Recently I have been helping clients migrate workflows from on-premise SharePoint sites to Office 365. Quite often I find myself re-building these workflows in Microsoft Flow, the successor in many ways to SharePoint Designer. The tool itself has been a great solution for many types of workflows, particularly for re-creating Site workflows that need to query multiple items in a list and perform actions on them
In order to do this, you use the Get Files (Properties Only) or Get Items actions quite frequently, which means you have to instruct Flow what to grab from the list.
The last thing you want to do is retrieve every item in a SharePoint list or library, especially if those lists and libraries are quite large and you only need to grab a few items with specific metadata conditions. In order to do this, you will need to use ODATA filters in your query (not the most friendly way for business users but something we’ll just have to live with for now).
Below is a chart of ODATA commands that you can use to help build your queries with the Get Items or Get Files actions.
Department eq ‘Human Resources’
Department ne ‘Accounting’
ItemStock lt ‘500’
ReserveFund gt ‘10000’
Less Than or Equal To
Due_x00200_Date le ‘2019-03-01’
Greater Than or Equal To
WidgetCount ge ’50’
And (ensuring both values have to be true)
Department eq ‘Human Resources’ and Country ne ‘Canada’
Or (either value could be true)
Director/EMail eq ‘firstname.lastname@example.org’ or Accountant/Email eq ‘email@example.com’
Note – you can use multiple and and or conditions in the same query.
The below filters can be used to find and/or adjust values (strings) in a column. While not a complete list, these are commonly-used operators I have used in the past.
Example: startswith(Department,’A’) – this produces a result that returns any item where the Department field has a value that starts with “A”.
Example: endswith(Accountant/DislayName,’Jones’) – this produces a result that returns any item where the Display Name value of a People Picker field named “Accountant” has a value that ends with “Jones”.
Contains (also known as substring)
Example: substringof(ProjectPhase,’Test’) – this produces a result of getting any items where “Test” is somewhere in the ProjectPhase field of the item.
Example: indexof(Title, ‘Red’) eq 0 – this produces a result to grab items in the Title field that contain the value “red” and look at the first position in the string (the beginning). If you set the eq to 1, it will find “ed” from the “Red” value.
concat(concat(Column1,’, ‘), Column2)
Example: concat(concat(LastName,’,’), FirstName) – this produces “Chomik, Andrew”.
Note: You can use any character as you see fit to concatenate with (I happen to use the comma in the above example).
Dates and Time
second(‘Column’) eq value
day(‘Created’) eq 12
minute(‘Column’) eq value
minute(‘Modified’) eq 31
hour(‘Column’) eq value
hour(‘ApprovedDate’) eq 3
day(‘Column’) eq value
day(‘ReviewDate’) eq 12
month(‘Column’) eq value
month(‘SubmissionDate’) eq 8
year(‘Column’) eq value
year(‘Birthday’) eq 2019
Note: Numeric (integer) values do not require any delimiting punctuation (e.g. the single quotations). And you must use the military time format.
Additionally, you can use the full string provided in a Date/Time column (depending on the format of your Date and Time column in SharePoint). You can just use the format provided in the basic operators section (e.g. DateField eq ‘2018-03-02’).
Sometimes you may need to do a bit of math on a SharePoint column. The Math operators can help you find specific values. Combine the following operators with your required result using the basic operators.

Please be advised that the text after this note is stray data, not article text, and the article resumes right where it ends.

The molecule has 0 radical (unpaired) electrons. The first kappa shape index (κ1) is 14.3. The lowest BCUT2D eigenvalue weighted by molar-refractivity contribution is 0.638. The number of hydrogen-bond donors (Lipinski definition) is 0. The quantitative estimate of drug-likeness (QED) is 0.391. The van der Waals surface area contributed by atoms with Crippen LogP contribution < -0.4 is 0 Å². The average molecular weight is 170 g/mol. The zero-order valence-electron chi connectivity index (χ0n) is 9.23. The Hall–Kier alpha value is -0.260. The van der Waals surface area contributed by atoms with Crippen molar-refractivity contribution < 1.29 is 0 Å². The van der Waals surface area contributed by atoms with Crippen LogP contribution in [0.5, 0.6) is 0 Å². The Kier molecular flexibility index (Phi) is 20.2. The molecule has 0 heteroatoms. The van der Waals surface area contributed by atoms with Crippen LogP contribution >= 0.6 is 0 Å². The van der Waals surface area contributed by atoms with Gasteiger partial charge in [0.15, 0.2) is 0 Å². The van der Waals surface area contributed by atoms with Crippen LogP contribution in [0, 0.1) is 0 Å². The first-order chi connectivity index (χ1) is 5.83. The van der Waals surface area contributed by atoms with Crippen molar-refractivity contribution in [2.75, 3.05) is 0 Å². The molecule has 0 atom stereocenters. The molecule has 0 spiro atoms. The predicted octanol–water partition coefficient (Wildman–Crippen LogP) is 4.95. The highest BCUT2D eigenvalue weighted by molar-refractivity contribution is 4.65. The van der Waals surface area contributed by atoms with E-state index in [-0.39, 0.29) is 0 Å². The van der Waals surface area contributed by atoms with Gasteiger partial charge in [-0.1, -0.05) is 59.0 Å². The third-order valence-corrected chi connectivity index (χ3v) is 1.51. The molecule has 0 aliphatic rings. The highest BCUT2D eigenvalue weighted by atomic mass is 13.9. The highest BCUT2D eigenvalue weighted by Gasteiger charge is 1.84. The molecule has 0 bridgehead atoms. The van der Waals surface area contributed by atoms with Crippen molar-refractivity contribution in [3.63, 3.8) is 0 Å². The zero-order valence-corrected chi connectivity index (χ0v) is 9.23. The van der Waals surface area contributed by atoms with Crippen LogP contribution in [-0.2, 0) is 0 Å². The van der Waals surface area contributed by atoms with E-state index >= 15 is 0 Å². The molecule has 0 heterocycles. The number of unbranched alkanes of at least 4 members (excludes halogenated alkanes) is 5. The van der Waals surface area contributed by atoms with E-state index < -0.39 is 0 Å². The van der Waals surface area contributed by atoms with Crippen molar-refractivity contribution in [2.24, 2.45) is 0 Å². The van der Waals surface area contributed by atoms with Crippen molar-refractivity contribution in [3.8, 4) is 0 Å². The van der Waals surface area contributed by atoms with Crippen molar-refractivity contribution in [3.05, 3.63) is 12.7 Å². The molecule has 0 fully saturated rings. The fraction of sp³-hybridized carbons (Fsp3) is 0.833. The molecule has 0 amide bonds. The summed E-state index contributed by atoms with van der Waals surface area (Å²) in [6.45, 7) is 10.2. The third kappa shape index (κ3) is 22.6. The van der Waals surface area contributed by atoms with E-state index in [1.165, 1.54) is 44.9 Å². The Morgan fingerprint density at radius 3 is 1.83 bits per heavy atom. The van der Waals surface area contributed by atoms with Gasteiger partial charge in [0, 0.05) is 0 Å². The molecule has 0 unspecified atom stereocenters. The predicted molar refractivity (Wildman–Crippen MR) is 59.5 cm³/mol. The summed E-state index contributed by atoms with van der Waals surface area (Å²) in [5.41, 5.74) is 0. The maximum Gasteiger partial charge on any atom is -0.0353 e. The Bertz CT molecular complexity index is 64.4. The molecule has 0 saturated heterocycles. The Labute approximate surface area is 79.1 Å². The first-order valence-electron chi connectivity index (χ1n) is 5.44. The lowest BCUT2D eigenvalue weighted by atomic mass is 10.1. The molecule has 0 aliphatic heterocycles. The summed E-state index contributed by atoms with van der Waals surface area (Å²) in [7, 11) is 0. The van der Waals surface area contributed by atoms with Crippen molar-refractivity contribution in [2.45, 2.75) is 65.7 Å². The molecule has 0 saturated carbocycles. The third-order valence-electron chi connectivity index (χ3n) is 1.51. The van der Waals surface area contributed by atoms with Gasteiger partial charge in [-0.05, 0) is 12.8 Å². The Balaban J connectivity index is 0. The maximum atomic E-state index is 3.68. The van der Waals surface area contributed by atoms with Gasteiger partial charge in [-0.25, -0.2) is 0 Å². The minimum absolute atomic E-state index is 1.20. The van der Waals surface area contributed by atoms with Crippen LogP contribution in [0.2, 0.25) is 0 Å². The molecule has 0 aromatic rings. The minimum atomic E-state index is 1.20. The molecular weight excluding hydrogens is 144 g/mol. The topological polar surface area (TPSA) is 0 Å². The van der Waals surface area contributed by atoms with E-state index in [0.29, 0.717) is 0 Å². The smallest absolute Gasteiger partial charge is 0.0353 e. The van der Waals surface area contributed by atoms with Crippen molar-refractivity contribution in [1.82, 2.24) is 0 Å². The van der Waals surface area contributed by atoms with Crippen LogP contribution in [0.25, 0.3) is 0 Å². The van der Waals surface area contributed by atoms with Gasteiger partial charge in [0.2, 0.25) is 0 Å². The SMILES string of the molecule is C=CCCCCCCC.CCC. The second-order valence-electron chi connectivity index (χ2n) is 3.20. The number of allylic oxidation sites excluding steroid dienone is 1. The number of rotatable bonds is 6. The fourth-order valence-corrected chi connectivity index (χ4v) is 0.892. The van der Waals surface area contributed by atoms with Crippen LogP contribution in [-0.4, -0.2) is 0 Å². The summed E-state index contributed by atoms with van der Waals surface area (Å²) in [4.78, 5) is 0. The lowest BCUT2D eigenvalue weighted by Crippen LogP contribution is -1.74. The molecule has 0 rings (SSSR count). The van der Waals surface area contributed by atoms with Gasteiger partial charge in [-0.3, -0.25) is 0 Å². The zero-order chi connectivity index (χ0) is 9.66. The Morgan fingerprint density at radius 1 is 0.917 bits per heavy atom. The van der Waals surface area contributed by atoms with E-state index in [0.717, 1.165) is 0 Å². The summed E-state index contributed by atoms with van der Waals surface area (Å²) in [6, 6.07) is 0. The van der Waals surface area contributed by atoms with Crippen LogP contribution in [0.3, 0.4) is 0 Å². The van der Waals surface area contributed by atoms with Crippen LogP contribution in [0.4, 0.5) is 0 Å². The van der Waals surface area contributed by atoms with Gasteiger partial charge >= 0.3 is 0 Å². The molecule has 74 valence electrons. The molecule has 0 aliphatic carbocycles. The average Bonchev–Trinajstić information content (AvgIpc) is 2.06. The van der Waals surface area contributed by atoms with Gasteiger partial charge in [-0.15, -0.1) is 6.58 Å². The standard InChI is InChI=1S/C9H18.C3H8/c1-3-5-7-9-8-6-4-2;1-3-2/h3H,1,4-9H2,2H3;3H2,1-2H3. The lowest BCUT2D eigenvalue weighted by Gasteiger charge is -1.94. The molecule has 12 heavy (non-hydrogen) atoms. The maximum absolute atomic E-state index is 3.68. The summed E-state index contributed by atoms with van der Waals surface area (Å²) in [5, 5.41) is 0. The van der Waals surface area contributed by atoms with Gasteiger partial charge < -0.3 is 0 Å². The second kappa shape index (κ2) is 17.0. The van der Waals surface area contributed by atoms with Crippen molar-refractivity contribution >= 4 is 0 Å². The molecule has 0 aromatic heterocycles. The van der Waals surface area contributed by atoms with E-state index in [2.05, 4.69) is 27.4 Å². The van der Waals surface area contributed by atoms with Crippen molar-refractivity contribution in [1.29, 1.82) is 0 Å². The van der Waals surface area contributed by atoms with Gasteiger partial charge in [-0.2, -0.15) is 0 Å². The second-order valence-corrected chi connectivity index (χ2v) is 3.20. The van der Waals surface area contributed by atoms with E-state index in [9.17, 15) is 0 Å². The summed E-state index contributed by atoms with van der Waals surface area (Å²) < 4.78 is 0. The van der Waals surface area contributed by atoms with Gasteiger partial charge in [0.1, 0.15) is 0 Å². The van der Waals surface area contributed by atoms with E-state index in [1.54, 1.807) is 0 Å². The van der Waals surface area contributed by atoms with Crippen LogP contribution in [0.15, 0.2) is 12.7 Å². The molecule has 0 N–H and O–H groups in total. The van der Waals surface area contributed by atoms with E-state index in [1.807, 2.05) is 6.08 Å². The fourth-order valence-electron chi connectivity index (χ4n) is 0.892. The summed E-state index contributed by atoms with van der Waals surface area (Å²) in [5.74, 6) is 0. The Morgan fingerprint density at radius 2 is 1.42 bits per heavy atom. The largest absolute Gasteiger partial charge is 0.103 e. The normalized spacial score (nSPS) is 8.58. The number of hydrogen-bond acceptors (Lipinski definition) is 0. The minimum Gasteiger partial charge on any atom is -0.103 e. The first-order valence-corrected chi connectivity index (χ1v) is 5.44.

WidgetCount add 10 eq 50
WidgetCount sub 15 lt 30
Price mul 2 gt 5.50
WidgetCount div 4 gt 5
Modulo (use this to specific the remainder amounts you may want). The example shows when you want to divide a column value by 5 and have no remainder left over.
WidgetCount mod 5 eq 0
Other ODATA Filter Things to Know when using Flow
Flow will only recognize the Internal column names to be used in the ODATA Filters. You might have a Column with the Display Name called “Department” but the Internal name may have been created as “Company Department”. You will have to use the latter value, and ensure that your reference is encoded correctly when using it because of the space. Best thing to do is go to the SharePoint list settings, click on the column you want to use, and grab the Internal Name from the end of the URL.
Use the “null” value if you want to operate with items have an empty field. For example, you could input “Department eq null”. This is retrievable command from the Expressions area in Dynamic Content.
If you have already fetched items, you can use Dynamic Content in between the single quotes for your filter values (see picture below)
When returning some values, there may be more than one value you need in the item. For example, filtering on a People column will mean you need to target a particular piece of the profile. In this case, use the “column/value”. If you want the email of an Accountant, you would create the filter “Accountant/EMail eq ‘firstname.lastname@example.org”.
In the future, Ion Works will show you how to use common expressions in your Get Items actions that can be useful to get the data through the workflow and give you targeted results for your data (which also applies for usage across Flow actions, including Compose, Variables, Conditions, etc.)
If you have ever been frustrated using Microsoft Flow to perform functions inside SharePoint, you’re not alone.The User Experience can be better, and here’s where you’ll notice it.
Living in a northern climate at a higher altitude in a northern country, there are some harsh daily realities we tend to deal with frequently – cracked skin from extremely dry air, formidable snowstorms that can happen eight months a year on a whim, and blowing, cold winds that streak down the east side of the Rocky Mountains and straight into your vulnerable pores, crushing your spirits along the way.